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evicted from his crappy apartment. His rent was two months late, he had an empty checking account, and his credit was dismal. Over the years, Larry had worked at various jobs in sales and customer service. None of them lasted very long. He didn’t have the patience for it. He had convinced himself that he deserved bigger, better things than to work a day-to-day job like an average person. Without any reservation or humility, he would tell anyone who listened that he was far more intelligent than the people he worked for, and that he should be running things. He made it known that he was, in fact, a misplaced leader who should be feared and admired by those who were attempting to give him direction. His was clearly not an advantageous stance to take as an employee. So he was fired. A lot. Larry was forty years old. Finally, after eight years of struggling financially, he had some money again and things were finally going to turn around. He had just inherited two hundred thousand dollars from his mother’s estate. Sure, he knew he was not in the same league as Warren Buffett, but for now it seemed like a fortune. He believed he deserved it and had fantasized about the ways he would spend it from the moment he heard that his mother was ill. Maybe he would buy a car or move to a new house. There were so many options now. He had lived in the same dilapidated, crumbling building with dark musty hallways and dirty shag carpeting, for over three years. The place smelled like old take-out food and dirty laundry. He had few friends, and even fewer prospects for business. He spent much of his time alone trying to think of new schemes for making money. He didn’t date. He avoided getting involved in relationships that would challenge his self-esteem, require any effort at all or drain him emotionally. Larry had been divorced for ten years, but couldn’t justify signing up for more disappointment and heartbreak. Occasionally, he watched television or rented movies with his neighbor Paula from across the hall. There was no threat of getting involved with her. She wasn’t his type. She seemed needy and talked too much. He preferred the pretty, perky girls who would sit quietly, listen to his big ideas and “ooh” and “ahh” at his genius. He didn’t want to answer too many questions and didn’t really care about what they had to say. Besides, Paula said that she was dating someone else anyhow.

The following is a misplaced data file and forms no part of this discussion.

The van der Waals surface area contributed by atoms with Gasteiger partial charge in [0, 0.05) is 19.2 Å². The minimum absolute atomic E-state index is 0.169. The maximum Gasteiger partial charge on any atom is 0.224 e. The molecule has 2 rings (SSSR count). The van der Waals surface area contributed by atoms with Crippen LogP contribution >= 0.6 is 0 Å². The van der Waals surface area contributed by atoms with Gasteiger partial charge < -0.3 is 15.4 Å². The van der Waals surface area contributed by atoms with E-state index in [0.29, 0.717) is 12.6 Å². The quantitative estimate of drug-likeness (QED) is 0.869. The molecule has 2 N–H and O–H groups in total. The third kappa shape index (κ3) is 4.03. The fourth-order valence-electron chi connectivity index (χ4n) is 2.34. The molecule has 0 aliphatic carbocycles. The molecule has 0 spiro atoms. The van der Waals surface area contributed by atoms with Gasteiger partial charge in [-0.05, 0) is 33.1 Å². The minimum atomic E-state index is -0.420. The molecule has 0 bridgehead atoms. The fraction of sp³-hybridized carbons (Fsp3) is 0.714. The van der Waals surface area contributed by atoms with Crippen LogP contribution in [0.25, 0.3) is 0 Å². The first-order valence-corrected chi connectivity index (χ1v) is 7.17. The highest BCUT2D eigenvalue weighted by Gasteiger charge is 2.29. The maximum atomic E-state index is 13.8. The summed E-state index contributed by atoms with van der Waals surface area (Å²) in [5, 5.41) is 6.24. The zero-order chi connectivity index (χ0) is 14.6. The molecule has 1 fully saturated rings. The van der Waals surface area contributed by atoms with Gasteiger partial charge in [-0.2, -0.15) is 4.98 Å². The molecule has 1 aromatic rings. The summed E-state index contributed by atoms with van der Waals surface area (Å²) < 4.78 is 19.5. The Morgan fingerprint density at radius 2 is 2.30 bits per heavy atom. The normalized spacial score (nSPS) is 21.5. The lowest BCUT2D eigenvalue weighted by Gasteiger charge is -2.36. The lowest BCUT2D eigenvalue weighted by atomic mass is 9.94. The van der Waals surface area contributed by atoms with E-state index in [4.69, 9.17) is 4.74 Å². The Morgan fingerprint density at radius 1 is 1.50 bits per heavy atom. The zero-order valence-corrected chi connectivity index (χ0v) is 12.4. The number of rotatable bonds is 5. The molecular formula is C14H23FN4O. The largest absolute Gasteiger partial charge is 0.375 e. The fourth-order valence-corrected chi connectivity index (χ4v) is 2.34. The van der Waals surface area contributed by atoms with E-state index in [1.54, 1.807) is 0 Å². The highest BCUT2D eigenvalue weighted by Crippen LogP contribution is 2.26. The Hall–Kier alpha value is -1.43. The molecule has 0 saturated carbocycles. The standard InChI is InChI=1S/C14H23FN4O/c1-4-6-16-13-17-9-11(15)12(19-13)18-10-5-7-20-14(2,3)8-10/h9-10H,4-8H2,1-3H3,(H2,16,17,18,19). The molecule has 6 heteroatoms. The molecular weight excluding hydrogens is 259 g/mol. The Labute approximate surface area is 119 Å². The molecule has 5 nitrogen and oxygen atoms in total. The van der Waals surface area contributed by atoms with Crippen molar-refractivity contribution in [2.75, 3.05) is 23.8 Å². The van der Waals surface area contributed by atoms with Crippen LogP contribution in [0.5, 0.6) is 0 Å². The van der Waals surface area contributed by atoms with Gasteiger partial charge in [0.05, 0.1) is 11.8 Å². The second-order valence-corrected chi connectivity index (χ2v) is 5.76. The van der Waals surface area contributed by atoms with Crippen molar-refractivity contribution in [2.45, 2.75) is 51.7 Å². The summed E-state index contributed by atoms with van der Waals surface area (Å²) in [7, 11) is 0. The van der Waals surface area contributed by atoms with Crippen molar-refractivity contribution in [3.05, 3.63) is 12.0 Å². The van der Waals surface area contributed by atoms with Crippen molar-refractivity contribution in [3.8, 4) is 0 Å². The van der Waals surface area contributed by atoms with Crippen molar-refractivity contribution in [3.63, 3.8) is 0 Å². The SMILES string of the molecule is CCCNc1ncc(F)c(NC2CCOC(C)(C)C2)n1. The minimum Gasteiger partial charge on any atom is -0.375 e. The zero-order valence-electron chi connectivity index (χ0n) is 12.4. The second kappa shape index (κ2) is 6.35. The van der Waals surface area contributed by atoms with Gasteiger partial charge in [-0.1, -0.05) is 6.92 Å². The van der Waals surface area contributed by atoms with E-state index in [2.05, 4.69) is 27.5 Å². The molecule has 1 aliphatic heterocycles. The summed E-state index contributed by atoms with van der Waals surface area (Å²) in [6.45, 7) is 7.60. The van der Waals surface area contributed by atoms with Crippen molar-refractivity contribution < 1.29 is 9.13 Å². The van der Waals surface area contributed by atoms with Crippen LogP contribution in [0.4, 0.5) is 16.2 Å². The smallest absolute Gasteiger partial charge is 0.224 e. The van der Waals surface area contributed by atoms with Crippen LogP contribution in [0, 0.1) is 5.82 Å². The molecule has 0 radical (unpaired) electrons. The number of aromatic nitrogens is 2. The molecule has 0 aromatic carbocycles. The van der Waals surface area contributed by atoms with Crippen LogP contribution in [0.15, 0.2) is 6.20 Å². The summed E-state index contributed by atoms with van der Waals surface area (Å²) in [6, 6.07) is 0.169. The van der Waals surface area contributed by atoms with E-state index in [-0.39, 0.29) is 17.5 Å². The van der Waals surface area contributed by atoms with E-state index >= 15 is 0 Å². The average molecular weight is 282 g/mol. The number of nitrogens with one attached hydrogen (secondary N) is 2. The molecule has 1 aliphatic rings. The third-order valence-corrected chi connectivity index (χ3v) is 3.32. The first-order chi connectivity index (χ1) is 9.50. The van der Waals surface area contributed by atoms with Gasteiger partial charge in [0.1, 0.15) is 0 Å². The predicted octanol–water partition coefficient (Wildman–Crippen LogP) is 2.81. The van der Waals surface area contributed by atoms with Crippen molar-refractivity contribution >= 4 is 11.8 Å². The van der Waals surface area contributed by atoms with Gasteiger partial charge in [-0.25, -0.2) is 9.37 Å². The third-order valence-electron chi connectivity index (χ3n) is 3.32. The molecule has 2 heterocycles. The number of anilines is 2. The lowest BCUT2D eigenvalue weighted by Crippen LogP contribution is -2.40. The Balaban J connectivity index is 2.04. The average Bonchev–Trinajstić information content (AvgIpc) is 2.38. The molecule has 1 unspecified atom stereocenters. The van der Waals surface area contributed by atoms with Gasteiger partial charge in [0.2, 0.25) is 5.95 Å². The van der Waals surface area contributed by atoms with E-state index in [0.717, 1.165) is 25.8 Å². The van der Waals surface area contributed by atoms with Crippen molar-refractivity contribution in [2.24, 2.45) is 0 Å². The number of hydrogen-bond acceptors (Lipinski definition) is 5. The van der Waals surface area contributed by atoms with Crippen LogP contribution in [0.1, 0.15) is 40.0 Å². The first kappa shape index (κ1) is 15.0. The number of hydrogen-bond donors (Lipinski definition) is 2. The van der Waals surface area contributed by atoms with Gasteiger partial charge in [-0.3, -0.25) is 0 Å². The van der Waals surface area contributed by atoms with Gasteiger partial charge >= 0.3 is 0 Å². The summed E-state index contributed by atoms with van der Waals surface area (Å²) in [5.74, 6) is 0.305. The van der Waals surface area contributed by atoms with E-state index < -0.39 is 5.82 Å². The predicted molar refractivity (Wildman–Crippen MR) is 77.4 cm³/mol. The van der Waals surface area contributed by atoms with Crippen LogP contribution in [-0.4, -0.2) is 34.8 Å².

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When he was twenty-four years old, Larry married the girl he had loved his entire life—Jenny Huffington. They grew up together. She was the tomboy from the neighborhood and although Larry was odd, painfully underweight and un-athletic, she didn’t seem to mind. In a way, it endeared him to her. When their classmates would torment Larry, Jenny was there defending him and throwing punches if necessary. She made him feel, if not better about himself, at least less awkward. He always loved her for that. He admired her sense of adventure. She had an inner strength and sense of independence. No one could tell her what to do, or who to do it with. As far as Larry was concerned, Jenny invented “cool.” But most importantly, she was kind and she was special. She was a true friend. Jenny trusted Larry. He was non-judgmental and supportive. He loved her and she knew it. She regularly confided in him about her terrible home life and shared her plans to escape her parent’s household as soon as possible. Larry listened, nodded and told her she was right and that she deserved better. Through high school, Larry and Jenny’s friendship continued. They hung out, ditched classes and smoked pot. Occasionally they attended parties and family functions together. Larry loved pretending they were actually dating. Jenny simply enjoyed his company. As far as she was concerned, they were pals—nothing more. In fact, the only time they kissed was in public during a New Year’s Eve party. The ceremonial dry-lipped peck seemed like a requirement. Larry’s teenage hormones raged, and after a lot of pleading, he was able to convince Jenny that they should try an actual boyfriend-girlfriend dating-type relationship. “C’mon, it’ll be fun,” he bargained. “I’ll pay for all of our dates and you won’t have to tell anyone.” He paused. “Unless you want to.” “Sure. Okay. Whatever,” was her answer, and it was good enough for Larry. Together, they learned how to kiss—really kiss—with tongues and heavy breathing. They watched movies and attempted to copy the make-out techniques they saw. Initially the kisses were wet and clumsy with a lot of saliva and tooth bumping. When Jenny first allowed Larry to touch her, he touched her over her clothes. The very thought of it aroused him. He would regularly make up new reasons to sneak off to the bathroom and relieve his erections.